Download Basel III, the Devil and Global Banking by Dimitris N. Chorafas (auth.) PDF

By Dimitris N. Chorafas (auth.)

ISBN-10: 1349346101

ISBN-13: 9781349346103

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Example text

Another novel financial process crying out for prudential regulation but untouched by Basel III is high frequency trading (HFT). This is an altogether different ballgame than the SPVs, capitalizing on high technology. Its risk comes from the fact that some technological advances in the financial markets can have unwanted consequences. What HFT offers is a number of conceivable advantages for the markets’ efficiency, including greater liquidity and narrower bid-offer spreads. There is also a downside, where such things as data input errors, technical glitches and malfunctions are found.

15 But nothing reportedly caused HSBC’s management to change its relationship with Madoff, whom it continued to serve as custodian for multiple feeder firms until his arrest in 2008. The lesson for the Basel Committee is that, if Basel III does not include rules for disciplinary action in such cases of oversight and business as usual, it will be no more than a paper tiger, and its wider adoption will change nothing about the way that banks are run. Nor has this been an isolated case. The trustee charged UBS with a similar inactivity connected to feeder funds (which must also come under Basel III regulations).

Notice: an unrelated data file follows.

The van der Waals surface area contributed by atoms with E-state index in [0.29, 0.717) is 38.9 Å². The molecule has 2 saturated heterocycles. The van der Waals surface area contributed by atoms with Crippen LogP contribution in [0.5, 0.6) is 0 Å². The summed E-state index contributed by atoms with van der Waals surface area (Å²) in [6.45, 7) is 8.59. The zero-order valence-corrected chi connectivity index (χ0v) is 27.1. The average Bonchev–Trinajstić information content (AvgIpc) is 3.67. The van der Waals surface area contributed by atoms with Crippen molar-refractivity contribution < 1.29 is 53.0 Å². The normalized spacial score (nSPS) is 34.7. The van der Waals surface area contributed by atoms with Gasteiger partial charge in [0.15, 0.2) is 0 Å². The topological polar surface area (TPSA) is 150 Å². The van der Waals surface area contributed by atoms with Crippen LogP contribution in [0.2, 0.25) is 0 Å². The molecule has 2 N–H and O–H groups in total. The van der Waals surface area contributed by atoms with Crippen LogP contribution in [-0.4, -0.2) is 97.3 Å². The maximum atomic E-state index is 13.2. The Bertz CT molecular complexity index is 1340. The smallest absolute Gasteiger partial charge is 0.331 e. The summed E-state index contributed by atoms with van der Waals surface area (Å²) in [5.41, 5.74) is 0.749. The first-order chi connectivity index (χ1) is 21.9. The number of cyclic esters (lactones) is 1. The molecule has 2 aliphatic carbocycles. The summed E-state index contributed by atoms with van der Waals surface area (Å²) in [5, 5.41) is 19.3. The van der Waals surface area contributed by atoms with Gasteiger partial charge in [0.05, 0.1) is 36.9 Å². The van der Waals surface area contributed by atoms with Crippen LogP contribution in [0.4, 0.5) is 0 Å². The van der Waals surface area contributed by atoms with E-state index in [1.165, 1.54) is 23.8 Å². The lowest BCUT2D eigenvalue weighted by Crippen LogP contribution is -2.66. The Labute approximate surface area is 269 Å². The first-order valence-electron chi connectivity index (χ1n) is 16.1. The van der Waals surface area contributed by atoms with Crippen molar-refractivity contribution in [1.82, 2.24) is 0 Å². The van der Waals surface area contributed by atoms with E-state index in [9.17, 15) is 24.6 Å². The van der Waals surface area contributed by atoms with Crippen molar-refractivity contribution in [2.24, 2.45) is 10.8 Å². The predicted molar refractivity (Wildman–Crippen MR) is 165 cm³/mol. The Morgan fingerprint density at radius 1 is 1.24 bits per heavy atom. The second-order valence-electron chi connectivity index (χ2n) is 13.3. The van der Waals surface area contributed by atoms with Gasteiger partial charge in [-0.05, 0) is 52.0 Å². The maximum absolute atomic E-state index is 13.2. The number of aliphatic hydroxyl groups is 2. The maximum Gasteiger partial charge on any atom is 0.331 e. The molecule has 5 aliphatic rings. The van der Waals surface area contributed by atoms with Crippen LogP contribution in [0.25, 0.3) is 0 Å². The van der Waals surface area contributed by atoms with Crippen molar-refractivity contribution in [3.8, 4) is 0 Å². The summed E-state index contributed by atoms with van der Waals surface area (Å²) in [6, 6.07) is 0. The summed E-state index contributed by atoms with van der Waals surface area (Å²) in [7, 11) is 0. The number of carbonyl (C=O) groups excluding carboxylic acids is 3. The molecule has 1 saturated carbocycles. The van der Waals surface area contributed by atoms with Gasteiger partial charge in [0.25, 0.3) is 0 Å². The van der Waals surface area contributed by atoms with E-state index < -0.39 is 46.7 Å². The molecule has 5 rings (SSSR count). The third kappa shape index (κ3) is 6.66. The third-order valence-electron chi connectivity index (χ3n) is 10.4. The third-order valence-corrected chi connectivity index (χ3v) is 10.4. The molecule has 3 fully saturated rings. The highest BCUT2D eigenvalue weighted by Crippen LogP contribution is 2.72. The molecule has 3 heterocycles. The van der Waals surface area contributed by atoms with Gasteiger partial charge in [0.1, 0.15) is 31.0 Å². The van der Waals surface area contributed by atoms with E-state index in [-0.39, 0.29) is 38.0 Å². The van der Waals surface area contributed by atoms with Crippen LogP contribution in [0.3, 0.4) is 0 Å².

Crises derail the perpetual motion financial machine, and compromise the banks’ independence. Even worse is the fact such intervention is largely made necessary by greatly increasing the sovereign debt. ‘The perpetuum mobile will come to a standstill when the state creates money in excess,’ says Heinrich Steinmann, pointing to the cash generated by the sovereigns via their central bank. ’ ‘Scaling up risks may cause them to cascade rather than cancel out. The bigger and more complex the structure, the greater this risk … Because size and complexity increase the chances of cross-contamination,’ wrote Andrew Haldane and Robert May in an article in the Financial Times.

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